Researchers at the universities of Coimbra and the US Carnegie Mellon have developed a method of producing electronic tattoos in a traditional printer, radically reducing the cost of this device with multiple applications such as health monitoring.
“A team of researchers from the Institute of Systems and Robotics (ISR) at the Faculty of Science and Technology of the University of Coimbra (FCTUC) and the Carnegie Mellon University (CMU) in Pittsburgh found a method to produce electronic tattoos by printing inks (inkjet), “that college announced today.
The new method “simplifies production and dramatically reduces the cost of these devices with such broad implications as continuous monitoring of user-health or tactile control of the dashboard,” the FCTUC said in a statement today.
Mahmoud Tavakoli, scientific project manager and director of ISR’s ‘Soft and Printed Microelectronic’ Laboratory, reveals that a simple and low-cost way of printing flexible conductive circuits with a 2D printer (two dimensions) has been found, since “these tattoos can be easily printed and transferred to any surface. ”
“The circuit is projected on the computer and after ten minutes we have our printed circuit,” he says, quoted by FCTUC, the researcher, noting that “the biggest advantage of producing in 2D is the low cost of the equipment and can be produced in large quantities. ”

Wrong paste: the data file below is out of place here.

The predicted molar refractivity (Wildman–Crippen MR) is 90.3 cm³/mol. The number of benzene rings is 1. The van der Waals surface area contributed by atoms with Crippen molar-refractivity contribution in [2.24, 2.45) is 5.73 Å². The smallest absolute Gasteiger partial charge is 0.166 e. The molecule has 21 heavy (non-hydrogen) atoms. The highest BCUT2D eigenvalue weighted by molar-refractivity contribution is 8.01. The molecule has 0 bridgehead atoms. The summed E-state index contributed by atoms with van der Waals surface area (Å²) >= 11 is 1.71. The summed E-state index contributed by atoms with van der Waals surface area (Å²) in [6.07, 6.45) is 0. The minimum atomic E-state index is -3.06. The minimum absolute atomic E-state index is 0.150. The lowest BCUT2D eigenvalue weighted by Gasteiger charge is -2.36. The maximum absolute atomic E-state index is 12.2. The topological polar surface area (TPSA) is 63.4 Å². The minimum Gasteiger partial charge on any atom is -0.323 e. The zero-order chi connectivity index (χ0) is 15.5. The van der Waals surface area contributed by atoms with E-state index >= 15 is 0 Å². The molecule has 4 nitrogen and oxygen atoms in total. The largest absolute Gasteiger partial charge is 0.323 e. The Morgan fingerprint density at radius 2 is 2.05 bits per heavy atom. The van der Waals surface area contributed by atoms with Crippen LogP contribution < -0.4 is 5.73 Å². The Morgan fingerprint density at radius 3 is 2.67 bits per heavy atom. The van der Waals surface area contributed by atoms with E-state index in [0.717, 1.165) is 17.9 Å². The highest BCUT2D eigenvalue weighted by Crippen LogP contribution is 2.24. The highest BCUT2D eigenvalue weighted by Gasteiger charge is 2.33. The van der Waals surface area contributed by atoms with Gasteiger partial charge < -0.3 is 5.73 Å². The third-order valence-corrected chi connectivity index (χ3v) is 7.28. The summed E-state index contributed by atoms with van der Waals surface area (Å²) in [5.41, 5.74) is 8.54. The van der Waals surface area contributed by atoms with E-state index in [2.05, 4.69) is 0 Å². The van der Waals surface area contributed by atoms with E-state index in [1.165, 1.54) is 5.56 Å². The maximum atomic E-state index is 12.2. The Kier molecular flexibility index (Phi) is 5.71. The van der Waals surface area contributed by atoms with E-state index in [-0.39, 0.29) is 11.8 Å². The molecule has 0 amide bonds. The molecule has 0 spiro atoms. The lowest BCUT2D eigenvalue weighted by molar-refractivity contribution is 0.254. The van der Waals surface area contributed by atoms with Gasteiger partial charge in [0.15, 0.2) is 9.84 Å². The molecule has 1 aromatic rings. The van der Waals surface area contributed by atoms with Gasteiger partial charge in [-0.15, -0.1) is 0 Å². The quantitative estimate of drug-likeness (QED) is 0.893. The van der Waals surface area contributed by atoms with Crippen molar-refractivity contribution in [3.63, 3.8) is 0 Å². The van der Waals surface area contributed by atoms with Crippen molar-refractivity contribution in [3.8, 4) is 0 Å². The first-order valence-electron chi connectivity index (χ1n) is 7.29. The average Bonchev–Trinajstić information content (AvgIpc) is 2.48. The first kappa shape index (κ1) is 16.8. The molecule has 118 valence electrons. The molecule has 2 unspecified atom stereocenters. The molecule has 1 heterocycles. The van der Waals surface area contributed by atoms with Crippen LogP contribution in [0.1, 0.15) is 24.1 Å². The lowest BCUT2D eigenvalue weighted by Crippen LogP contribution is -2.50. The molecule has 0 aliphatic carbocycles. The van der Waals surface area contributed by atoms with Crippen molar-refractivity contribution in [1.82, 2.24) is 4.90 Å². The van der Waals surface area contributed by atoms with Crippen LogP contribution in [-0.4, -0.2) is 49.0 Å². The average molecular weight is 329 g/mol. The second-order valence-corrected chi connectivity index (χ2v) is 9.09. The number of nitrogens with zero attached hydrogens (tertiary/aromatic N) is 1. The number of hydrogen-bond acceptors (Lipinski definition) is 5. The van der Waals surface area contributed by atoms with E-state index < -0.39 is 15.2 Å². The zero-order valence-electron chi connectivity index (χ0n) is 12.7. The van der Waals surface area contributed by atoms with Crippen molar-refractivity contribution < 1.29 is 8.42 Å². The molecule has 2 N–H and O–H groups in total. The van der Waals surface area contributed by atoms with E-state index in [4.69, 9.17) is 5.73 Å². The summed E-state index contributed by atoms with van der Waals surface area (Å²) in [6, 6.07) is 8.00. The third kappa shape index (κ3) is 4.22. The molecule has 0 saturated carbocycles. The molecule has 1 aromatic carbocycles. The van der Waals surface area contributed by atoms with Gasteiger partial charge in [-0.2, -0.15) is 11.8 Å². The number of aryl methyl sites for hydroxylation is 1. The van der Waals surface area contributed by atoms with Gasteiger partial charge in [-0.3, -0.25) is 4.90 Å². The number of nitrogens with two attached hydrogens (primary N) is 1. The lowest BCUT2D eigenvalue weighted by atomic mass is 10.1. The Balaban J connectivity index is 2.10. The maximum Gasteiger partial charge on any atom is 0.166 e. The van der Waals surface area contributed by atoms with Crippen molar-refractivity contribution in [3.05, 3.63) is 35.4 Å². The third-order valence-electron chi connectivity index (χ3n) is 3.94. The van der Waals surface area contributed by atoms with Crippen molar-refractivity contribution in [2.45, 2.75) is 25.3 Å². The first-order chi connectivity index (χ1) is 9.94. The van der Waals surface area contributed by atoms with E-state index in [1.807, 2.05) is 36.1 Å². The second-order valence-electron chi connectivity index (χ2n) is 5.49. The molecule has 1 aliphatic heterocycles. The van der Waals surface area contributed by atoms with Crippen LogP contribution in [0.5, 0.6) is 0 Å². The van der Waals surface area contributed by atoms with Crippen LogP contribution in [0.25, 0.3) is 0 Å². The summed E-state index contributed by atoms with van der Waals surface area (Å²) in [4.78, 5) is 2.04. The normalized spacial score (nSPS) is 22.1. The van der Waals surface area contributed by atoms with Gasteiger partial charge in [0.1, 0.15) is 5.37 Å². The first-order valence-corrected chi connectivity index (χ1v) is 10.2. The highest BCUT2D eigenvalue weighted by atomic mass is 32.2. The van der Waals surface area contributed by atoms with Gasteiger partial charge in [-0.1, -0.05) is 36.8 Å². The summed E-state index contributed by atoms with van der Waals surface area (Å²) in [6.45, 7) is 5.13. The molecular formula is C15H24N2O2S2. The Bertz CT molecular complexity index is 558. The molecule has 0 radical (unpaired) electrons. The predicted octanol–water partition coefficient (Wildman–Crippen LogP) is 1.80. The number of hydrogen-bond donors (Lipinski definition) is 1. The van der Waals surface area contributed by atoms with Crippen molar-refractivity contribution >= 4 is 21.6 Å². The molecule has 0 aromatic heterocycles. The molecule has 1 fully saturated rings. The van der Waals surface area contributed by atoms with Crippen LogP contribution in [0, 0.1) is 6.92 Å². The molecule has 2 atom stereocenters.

So far, “the existing alternatives to producing this type of ultrathin circuits required labour intensive, high production costs and were exclusively manufactured in specialized clean-room laboratories designed to maintain extremely low particle levels, such as dust or organisms carried by air, “reports the FCTUC.
These tattoos are ultra-thin and easily transferred with water to the skin or clothing, in the same way, that a temporary tattoo is applied with the use of a damp sponge, he adds.
“By being placed on the skin, [tattoos] allow continuous monitoring of the user’s health and control factors such as muscle activity, breathing, body temperature, heart rate, brain activity or even emotions,” explains FCTUC.
These tattoos have also proved, according to Mahmoud Tavakoli, to be effective in monitoring muscle activity.
Although printing circuits with a 2D printer is not new, so far these circuits have lost conductivity when stretched.
“This is the first time that there is a method to print circuits that can be stretched with a traditional inkjet printer at room temperature. Unlike other methods, this eliminates the need to cure the ink at high temperatures and is compatible with which allows us to create ultrathin circuits called electronic tattoos. These circuits are composed of silver nanoparticles coated with liquid metal and can be stretched up to twice their size without losing their conductivity.
For example, for people with spinal cord injuries who can not walk, create a way to get these tattoos to be applied in the marrow in order to stimulate it and reactivate the nerves so that they work again “.
Outside of health, these electronic circuits can be used on any 3D surface, such as the car control panel, in order to allow a touch-activated control of the various functionalities of the car.
The discovery of this method resulted in “several innovative applications in the field of printed circuits that were patented in 2017 and published in the journals Advanced Materials and ACS applied materials and interfaces in 2018,” concludes FCTUC.